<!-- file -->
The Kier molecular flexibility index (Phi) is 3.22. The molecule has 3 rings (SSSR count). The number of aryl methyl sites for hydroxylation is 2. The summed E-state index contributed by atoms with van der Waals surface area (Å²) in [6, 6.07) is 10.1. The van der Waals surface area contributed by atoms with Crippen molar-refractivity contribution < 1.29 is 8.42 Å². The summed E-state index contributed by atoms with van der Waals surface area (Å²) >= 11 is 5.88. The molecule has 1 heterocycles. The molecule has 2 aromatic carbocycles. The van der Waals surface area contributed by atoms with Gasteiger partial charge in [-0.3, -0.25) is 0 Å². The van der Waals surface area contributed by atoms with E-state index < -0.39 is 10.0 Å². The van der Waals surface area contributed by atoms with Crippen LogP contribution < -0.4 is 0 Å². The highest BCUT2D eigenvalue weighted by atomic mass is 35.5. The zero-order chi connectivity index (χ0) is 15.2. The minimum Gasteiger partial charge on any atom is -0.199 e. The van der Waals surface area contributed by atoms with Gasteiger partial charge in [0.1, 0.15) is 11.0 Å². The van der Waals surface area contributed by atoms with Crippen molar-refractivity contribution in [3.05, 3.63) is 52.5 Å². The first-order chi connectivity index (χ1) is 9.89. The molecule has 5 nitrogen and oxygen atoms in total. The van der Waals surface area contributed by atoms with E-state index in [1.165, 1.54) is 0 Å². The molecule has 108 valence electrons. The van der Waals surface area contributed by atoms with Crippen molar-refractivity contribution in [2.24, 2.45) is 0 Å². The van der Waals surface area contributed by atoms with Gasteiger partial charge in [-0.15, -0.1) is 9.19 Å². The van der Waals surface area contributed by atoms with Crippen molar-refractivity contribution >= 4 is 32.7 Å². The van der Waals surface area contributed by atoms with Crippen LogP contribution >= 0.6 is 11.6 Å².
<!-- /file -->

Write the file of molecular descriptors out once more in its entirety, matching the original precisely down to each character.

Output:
The Kier molecular flexibility index (Phi) is 3.22. The molecule has 3 rings (SSSR count). The number of aryl methyl sites for hydroxylation is 2. The summed E-state index contributed by atoms with van der Waals surface area (Å²) in [6, 6.07) is 10.1. The van der Waals surface area contributed by atoms with Crippen molar-refractivity contribution < 1.29 is 8.42 Å². The summed E-state index contributed by atoms with van der Waals surface area (Å²) >= 11 is 5.88. The molecule has 1 heterocycles. The molecule has 2 aromatic carbocycles. The van der Waals surface area contributed by atoms with Gasteiger partial charge in [-0.3, -0.25) is 0 Å². The van der Waals surface area contributed by atoms with E-state index < -0.39 is 10.0 Å². The van der Waals surface area contributed by atoms with Crippen LogP contribution < -0.4 is 0 Å². The highest BCUT2D eigenvalue weighted by atomic mass is 35.5. The zero-order chi connectivity index (χ0) is 15.2. The minimum Gasteiger partial charge on any atom is -0.199 e. The van der Waals surface area contributed by atoms with Gasteiger partial charge in [0.1, 0.15) is 11.0 Å². The van der Waals surface area contributed by atoms with Crippen molar-refractivity contribution in [3.05, 3.63) is 52.5 Å². The first-order chi connectivity index (χ1) is 9.89. The molecule has 5 nitrogen and oxygen atoms in total. The van der Waals surface area contributed by atoms with E-state index in [1.165, 1.54) is 0 Å². The molecule has 108 valence electrons. The van der Waals surface area contributed by atoms with Crippen molar-refractivity contribution in [2.24, 2.45) is 0 Å². The van der Waals surface area contributed by atoms with Gasteiger partial charge in [-0.15, -0.1) is 9.19 Å². The van der Waals surface area contributed by atoms with Crippen molar-refractivity contribution >= 4 is 32.7 Å². The van der Waals surface area contributed by atoms with Crippen LogP contribution >= 0.6 is 11.6 Å².